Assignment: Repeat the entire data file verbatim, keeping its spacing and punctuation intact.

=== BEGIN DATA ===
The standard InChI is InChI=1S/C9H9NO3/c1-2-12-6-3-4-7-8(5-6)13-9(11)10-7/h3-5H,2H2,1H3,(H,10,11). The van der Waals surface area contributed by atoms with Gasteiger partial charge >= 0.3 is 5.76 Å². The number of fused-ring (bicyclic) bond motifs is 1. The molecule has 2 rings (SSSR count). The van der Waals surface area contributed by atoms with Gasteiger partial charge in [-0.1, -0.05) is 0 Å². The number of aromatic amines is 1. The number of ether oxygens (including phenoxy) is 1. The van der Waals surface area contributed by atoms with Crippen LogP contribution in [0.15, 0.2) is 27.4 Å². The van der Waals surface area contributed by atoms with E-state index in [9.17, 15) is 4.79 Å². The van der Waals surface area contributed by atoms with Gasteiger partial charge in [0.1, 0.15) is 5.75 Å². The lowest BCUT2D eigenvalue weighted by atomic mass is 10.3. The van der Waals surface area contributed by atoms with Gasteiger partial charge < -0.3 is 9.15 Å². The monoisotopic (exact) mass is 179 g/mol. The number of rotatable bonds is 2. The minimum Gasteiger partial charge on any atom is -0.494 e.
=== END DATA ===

The standard InChI is InChI=1S/C9H9NO3/c1-2-12-6-3-4-7-8(5-6)13-9(11)10-7/h3-5H,2H2,1H3,(H,10,11). The van der Waals surface area contributed by atoms with Gasteiger partial charge >= 0.3 is 5.76 Å². The number of fused-ring (bicyclic) bond motifs is 1. The molecule has 2 rings (SSSR count). The van der Waals surface area contributed by atoms with Gasteiger partial charge in [-0.1, -0.05) is 0 Å². The number of aromatic amines is 1. The number of ether oxygens (including phenoxy) is 1. The van der Waals surface area contributed by atoms with Crippen LogP contribution in [0.15, 0.2) is 27.4 Å². The van der Waals surface area contributed by atoms with E-state index in [9.17, 15) is 4.79 Å². The van der Waals surface area contributed by atoms with Gasteiger partial charge in [0.1, 0.15) is 5.75 Å². The lowest BCUT2D eigenvalue weighted by atomic mass is 10.3. The van der Waals surface area contributed by atoms with Gasteiger partial charge < -0.3 is 9.15 Å². The monoisotopic (exact) mass is 179 g/mol. The number of rotatable bonds is 2. The minimum Gasteiger partial charge on any atom is -0.494 e.